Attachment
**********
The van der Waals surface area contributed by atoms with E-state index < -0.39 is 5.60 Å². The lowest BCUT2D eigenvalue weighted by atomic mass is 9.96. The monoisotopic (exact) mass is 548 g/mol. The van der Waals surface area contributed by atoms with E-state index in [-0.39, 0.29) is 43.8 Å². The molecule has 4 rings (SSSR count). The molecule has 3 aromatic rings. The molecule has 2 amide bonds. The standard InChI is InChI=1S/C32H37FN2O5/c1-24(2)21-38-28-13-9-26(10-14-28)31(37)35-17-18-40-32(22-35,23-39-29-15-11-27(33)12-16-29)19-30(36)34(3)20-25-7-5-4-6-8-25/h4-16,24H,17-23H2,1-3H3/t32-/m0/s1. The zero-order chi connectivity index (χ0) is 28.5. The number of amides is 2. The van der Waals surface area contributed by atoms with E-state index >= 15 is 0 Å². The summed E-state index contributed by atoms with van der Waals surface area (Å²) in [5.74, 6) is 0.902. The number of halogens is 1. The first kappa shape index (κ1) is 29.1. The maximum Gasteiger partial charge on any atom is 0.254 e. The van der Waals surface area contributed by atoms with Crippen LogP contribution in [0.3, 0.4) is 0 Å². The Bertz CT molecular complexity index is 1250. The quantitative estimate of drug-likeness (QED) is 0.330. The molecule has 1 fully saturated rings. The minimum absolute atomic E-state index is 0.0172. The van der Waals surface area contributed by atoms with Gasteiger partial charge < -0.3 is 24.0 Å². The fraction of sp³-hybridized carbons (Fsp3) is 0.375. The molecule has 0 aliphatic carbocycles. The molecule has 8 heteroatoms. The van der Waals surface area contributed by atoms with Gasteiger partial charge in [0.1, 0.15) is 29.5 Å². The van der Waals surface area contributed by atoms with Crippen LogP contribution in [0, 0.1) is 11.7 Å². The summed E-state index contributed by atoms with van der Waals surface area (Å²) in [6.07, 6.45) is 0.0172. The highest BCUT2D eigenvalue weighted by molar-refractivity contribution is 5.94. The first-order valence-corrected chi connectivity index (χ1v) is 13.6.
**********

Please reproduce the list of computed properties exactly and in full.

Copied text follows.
The van der Waals surface area contributed by atoms with E-state index < -0.39 is 5.60 Å². The lowest BCUT2D eigenvalue weighted by atomic mass is 9.96. The monoisotopic (exact) mass is 548 g/mol. The van der Waals surface area contributed by atoms with E-state index in [-0.39, 0.29) is 43.8 Å². The molecule has 4 rings (SSSR count). The molecule has 3 aromatic rings. The molecule has 2 amide bonds. The standard InChI is InChI=1S/C32H37FN2O5/c1-24(2)21-38-28-13-9-26(10-14-28)31(37)35-17-18-40-32(22-35,23-39-29-15-11-27(33)12-16-29)19-30(36)34(3)20-25-7-5-4-6-8-25/h4-16,24H,17-23H2,1-3H3/t32-/m0/s1. The zero-order chi connectivity index (χ0) is 28.5. The number of amides is 2. The van der Waals surface area contributed by atoms with E-state index >= 15 is 0 Å². The summed E-state index contributed by atoms with van der Waals surface area (Å²) in [5.74, 6) is 0.902. The number of halogens is 1. The first kappa shape index (κ1) is 29.1. The maximum Gasteiger partial charge on any atom is 0.254 e. The van der Waals surface area contributed by atoms with Crippen LogP contribution in [0.3, 0.4) is 0 Å². The Bertz CT molecular complexity index is 1250. The quantitative estimate of drug-likeness (QED) is 0.330. The molecule has 1 fully saturated rings. The minimum absolute atomic E-state index is 0.0172. The van der Waals surface area contributed by atoms with Gasteiger partial charge < -0.3 is 24.0 Å². The fraction of sp³-hybridized carbons (Fsp3) is 0.375. The molecule has 0 aliphatic carbocycles. The molecule has 8 heteroatoms. The van der Waals surface area contributed by atoms with Gasteiger partial charge in [0.1, 0.15) is 29.5 Å². The van der Waals surface area contributed by atoms with Crippen LogP contribution in [0, 0.1) is 11.7 Å². The summed E-state index contributed by atoms with van der Waals surface area (Å²) in [6.07, 6.45) is 0.0172. The highest BCUT2D eigenvalue weighted by molar-refractivity contribution is 5.94. The first-order valence-corrected chi connectivity index (χ1v) is 13.6.